Flint and Neill Ltd

Flint and, United Kingdom

Flint and Neill Ltd

Flint and, United Kingdom

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Yeow H.-C.,Flint and Neill Ltd | Nicholson D.,Arup | Man C.-L.,Atkins | Ringer A.,Kier Engineering | And 2 more authors.
Proceedings of the Institution of Civil Engineers: Geotechnical Engineering | Year: 2014

Excavation of the western ticket hall box at Tottenham Court Road station represented a critical path activity of the Crossrail railway project in London, UK. Base slab construction and preparatory sprayed concrete lining works needed to be completed before the arrival of the two tunnel boring machines. A full observational method (OM) design was implemented to eliminate the lowest level of temporary propping, resulting in a 13 m prop-free excavation at the bottom of the 30 m deep diaphragm wall station box. This paper describes the design and successful implementation of the OM, which eliminated the need to fabricate, install and remove the fifth level of temporary propping. It covers the comprehensive review of the original design input parameters, back analysis of the most probable geotechnical design parameters and comparison of wall deflection and forces in the temporary props from early stages of the construction works. The robust strategy formulated as part of the observational method design to control the subsequent excavation is described: this included trigger criteria, a review process and predetermined contingency measures to ensure safe execution of the excavation works. A genuinely collaborative effort between client, permanent and temporary works designers, independent design checker and the contractor is elaborated. Cost and programme savings achieved by implementation of the observational method approach are outlined. © ICE Publishing: All rights reserved.


MacKenzie D.K.,Flint and Neill Ltd | Colford B.,Forth Estuary Transport Authority
Bridge Maintenance, Safety, Management, Resilience and Sustainability - Proceedings of the Sixth International Conference on Bridge Maintenance, Safety and Management | Year: 2012

The operation of major bridges provides a clear insight into some of the limitations within the design process, where the designers' emphasis on strength and stiffness often neglect important considerations of maintenance. Difficulties occur primarily with access and the replacement of components that do not have the same design life as the bridge, resulting in significant increases to operation costs and even the inability to carry out maintenance. Although modern design of cable supported bridges embraces planned cable replacement as a standard design case, issues still abound with items such as the replacement of bearings, joints and holding down bolts and safety fences. In the case of cable replacement, the load case is considered but not the impact on traffic, the use of temporary works and the safety of operators carrying out the works. In the design and build framework where performance specifications work well for strength and stiffness constraint, less attention is paid to the equally important maintenance design case. This paper looks at the difficulties in maintaining major bridges and the examines how designers can consider access and maintenance issues as design cases alongside conventional strength and displacement criteria, resulting in greater reliability of the structure. © 2012 Taylor & Francis Group.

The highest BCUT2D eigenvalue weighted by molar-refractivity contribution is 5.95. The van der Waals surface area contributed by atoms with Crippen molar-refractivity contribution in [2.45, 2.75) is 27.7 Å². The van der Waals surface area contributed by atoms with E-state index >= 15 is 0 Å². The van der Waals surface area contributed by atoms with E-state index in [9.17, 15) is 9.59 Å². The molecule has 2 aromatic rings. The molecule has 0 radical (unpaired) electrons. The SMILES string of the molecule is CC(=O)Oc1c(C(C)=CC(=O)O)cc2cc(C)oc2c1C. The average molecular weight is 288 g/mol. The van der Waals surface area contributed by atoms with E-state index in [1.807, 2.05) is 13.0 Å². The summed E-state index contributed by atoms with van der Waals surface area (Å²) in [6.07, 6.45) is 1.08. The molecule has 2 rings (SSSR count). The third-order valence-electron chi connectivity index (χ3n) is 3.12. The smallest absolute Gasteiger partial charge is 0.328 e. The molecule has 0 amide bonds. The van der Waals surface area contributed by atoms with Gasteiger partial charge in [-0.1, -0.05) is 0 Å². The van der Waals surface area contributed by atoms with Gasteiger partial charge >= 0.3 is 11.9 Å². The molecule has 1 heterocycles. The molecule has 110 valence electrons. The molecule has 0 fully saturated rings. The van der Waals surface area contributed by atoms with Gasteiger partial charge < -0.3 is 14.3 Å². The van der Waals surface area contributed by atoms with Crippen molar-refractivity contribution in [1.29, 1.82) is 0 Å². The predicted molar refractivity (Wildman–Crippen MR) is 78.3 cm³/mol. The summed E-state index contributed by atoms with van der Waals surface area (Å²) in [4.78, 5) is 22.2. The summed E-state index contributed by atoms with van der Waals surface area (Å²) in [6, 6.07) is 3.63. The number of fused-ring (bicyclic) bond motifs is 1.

Rees J.,Flint and Neill Ltd | Southgate M.,Arqiva
Journal of the International Association for Shell and Spatial Structures | Year: 2014

Digital television (DTV) antennas are often mounted on tall guyed masts; these are relatively flexible structures and will deflect and rotate under wind loading. Rotation of a DTV antenna will alter the population coverage and time availability of the broadcast signal. This paper presents a methodology for the assessment of the effect of guyed mast rotations under along-wind loading on the performance of broadcast antennas. The method is illustrated by application to Winter Hill Mast (north of Manchester) which, at the time of the study, has the greatest population coverage of any TV broadcast structure in the Arqiva portfolio. © 2014 by John Rees Martin Southgate.


Silla-Sanchez J.,West Gate Bridge Management Team Steel Section | Noonan J.,West Gate Bridge Management Team Steel Section | Percy R.,Flint and Neill Ltd
Bridge Maintenance, Safety, Management and Life Extension - Proceedings of the 7th International Conference of Bridge Maintenance, Safety and Management, IABMAS 2014 | Year: 2014

VicRoads is currently implementing a major programme of works associated with fatigue cracking in the steel spans of Melbourne's West Gate Bridge. Management of the fatigue cracking has been a feature of the bridge maintenance task from early in its service life, and with increases in traffic volume in recent years, the treatment of fatigue-prone details has become a major component of this task. This paper provides a summary of the typical fatigue cracking and the range of remedial treatment details that has been developed. The works includes both treatments for the remediation of areas that have cracked and treatments implemented to prevent cracking at locations identified as prone to fatigue cracking. © 2014 Taylor & Francis Group.


Yeow H.-C.,Flint and Neill Ltd
Proceedings of the Institution of Civil Engineers: Geotechnical Engineering | Year: 2014